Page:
Number of Canadians receiving regular Employment Insurance benefits fell 1.1% in April from March, to 598,400, the seventh straight monthly decline
June 23, 2011
– In April, 598,400 people received regular Employment Insurance (EI) benefits, down by 6,500 (-1.1%) from March and the seventh consecutive monthly decline.
The number of beneficiaries fell in six provinces, with the fastest declines in British Columbia and Alberta.
Higher number of claims
To receive EI benefits, individuals must first submit a claim. The number of claims provides an indication of the number of people who could become beneficiaries.
The number of initial and renewal claims increased 2.8% in April to 234,000. This increase followed three months of declines.
The largest advance in the number of claims occurred in Prince Edward Island (+5.2%), Alberta (+4.6%), New Brunswick (+4.1%) and British Columbia (+3.1%). At the same time, the number of claims declined in Manitoba (-2.6%).
Faster declines in beneficiaries in British Columbia and Alberta
The number of people receiving regular Employment Insurance benefits declined in six provinces in April, with the largest decreases in British Columbia and Alberta.
In British Columbia, the number of beneficiaries fell for the seventh consecutive month, down by 3.7% to 67,000 in April. In Alberta, the number also decreased for the seventh consecutive month, falling by 3.7% to 37,600. In Newfoundland and Labrador, the number of beneficiaries declined 1.4% to 35,800.
At the same time, there were more people receiving regular benefits in Prince Edward Island (+1.8%), Manitoba (+1.5%), New Brunswick (+1.4%) and Ontario (+0.9%).
Sub-provincial and demographic overview
Employment Insurance data by sub-provincial region, sex and age are not seasonally adjusted and are therefore compared on a year-over-year basis.
Continued year-over-year declines in most large centres
Between April 2010 and April 2011, the number of people receiving regular benefits at the national level fell by 97,500 (-12.8%). Declines occurred in 125 of the 143 large centres (see map). Large centres are those with a population of 10,000 or more.
The five large centres in Newfoundland and Labrador all had fewer beneficiaries in April. The fastest decrease occurred in St. John's, where the number fell 9.5% to 5,000. This was the 13th consecutive month with a year-over-year decline.
The number of regular beneficiaries fell in 25 of 33 large centres in Quebec between April 2010 and April 2011, with the fastest declines occurring in Saint-Georges, La Tuque and Granby. Over the same period, there was a notable increase in Sept-Îles. In Montréal, the number of beneficiaries fell by 12.8% to 64,100, the largest year-over-year decrease in over 12 months. In the census metropolitan area of Québec, the number of beneficiaries declined by 14.7% to 11,000, the fourth consecutive year-over-year decrease.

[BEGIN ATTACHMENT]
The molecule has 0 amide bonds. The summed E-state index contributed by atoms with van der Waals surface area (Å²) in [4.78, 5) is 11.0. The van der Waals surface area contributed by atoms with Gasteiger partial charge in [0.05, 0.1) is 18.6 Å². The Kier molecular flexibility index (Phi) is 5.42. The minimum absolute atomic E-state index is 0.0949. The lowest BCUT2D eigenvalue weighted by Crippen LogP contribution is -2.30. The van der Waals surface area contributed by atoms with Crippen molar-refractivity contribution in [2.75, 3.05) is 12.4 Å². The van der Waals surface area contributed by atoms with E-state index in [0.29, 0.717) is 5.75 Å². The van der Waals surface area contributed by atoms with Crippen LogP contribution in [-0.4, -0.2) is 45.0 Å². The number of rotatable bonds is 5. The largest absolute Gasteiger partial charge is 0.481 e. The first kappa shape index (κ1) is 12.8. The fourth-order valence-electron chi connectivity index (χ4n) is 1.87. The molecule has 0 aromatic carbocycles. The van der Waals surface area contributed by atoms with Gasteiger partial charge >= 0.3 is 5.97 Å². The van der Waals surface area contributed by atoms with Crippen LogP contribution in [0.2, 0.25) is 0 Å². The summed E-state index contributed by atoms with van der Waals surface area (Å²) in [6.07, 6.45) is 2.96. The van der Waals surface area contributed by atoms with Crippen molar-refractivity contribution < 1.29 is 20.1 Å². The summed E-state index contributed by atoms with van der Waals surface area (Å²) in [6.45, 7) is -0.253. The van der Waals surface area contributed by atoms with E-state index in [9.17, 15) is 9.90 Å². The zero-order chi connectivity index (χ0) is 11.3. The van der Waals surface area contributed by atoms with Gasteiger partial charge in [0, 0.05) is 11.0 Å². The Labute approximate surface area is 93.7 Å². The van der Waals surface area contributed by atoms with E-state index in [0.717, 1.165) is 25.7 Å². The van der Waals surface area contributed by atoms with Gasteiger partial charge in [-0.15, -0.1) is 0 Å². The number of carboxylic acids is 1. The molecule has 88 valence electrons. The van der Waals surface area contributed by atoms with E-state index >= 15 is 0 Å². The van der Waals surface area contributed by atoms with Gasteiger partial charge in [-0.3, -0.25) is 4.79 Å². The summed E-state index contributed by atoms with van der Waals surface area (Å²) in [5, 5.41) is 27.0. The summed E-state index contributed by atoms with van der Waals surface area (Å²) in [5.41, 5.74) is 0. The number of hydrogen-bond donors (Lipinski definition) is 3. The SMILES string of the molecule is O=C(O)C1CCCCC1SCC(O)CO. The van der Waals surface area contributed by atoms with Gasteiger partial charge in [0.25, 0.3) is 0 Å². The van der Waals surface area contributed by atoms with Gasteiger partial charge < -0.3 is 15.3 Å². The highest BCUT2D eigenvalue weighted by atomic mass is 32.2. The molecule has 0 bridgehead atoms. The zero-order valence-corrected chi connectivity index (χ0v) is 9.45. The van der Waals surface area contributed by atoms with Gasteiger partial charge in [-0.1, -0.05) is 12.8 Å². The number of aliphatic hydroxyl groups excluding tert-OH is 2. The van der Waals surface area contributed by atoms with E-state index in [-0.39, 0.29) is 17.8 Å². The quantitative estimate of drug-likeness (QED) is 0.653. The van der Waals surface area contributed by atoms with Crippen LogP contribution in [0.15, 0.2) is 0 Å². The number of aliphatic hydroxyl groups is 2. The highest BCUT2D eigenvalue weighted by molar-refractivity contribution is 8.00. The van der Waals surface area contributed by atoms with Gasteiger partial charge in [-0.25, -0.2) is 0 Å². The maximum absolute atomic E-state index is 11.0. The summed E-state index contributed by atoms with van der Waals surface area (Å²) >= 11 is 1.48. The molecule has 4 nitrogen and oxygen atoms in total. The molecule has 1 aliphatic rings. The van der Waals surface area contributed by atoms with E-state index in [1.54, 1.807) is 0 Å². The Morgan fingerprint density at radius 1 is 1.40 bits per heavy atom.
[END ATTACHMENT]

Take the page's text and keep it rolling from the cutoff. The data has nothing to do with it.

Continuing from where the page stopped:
In Ontario, 38 of the 41 large centres posted a decrease. The most notable declines were in Greater Sudbury, Tillsonburg, Guelph, Thunder Bay and Belleville. In Toronto, the number fell by 19.6% to 72,000. Toronto has maintained a similar pace of decline over the last 11 months.
In Manitoba, the number of regular beneficiaries was down or unchanged in all four large centres. The fastest rate of decline occurred in Winnipeg, where the number fell 21.3% to 6,700, the eighth consecutive monthly year-over-year decrease.
In Saskatchewan, the number of beneficiaries fell in seven of eight large centres. The fastest declines occurred in Saskatoon and Regina. In Saskatoon, the number declined 31.9% to 1,900, the largest of five consecutive monthly year-over-year declines. In Regina, the number of beneficiaries decreased 28.5% to 1,200.
In Alberta, all 12 large centres had fewer beneficiaries in April compared with April 2010. The pace of decline was above 35% in Grande Prairie, Wetaskiwin, Camrose and Red Deer. In Calgary, the number fell 31.4% to 12,100, while in Edmonton, it declined 20.0% to 12,700. Both Calgary and Edmonton continued the year-over-year downward trend in beneficiaries that began in April 2010.
In British Columbia, the number of beneficiaries fell in 24 of 25 large centres in the 12 months to April. The fastest declines were in Fort St. John, Prince George, Kamloops, Quesnel and Dawson Creek. In Vancouver, the number of people receiving benefits fell 22.4% to 28,500. In Victoria, the number of beneficiaries decreased 12.2% to 3,500, similar to the pace of decline observed over the previous 10 months.
Between April 2010 and April 2011, the number of male and female regular beneficiaries fell at a similar pace.
The number of male regular beneficiaries fell by 12.9% (-64,500) to 435,800, continuing the trend in monthly year-over-year declines which started in March 2010.
Among men, the fastest rates of decline occurred for those aged 25 to 54 (-15.2%) and youths under 25 (-12.3%). Men aged 55 and over also saw a decline in the number of beneficiaries (-5.2%).
The number of women receiving regular benefits decreased by 12.6% (-33,000) to 228,200 during this year-long period. This was the largest of 11 consecutive monthly year-over-year declines.
Among women, the number of beneficiaries decreased by 17.1% for youths under 25, and by 14.1% for women aged 25 to 54. The number of female beneficiaries aged 55 and over fell 5.5%, the second consecutive monthly year-over-year decline for that group.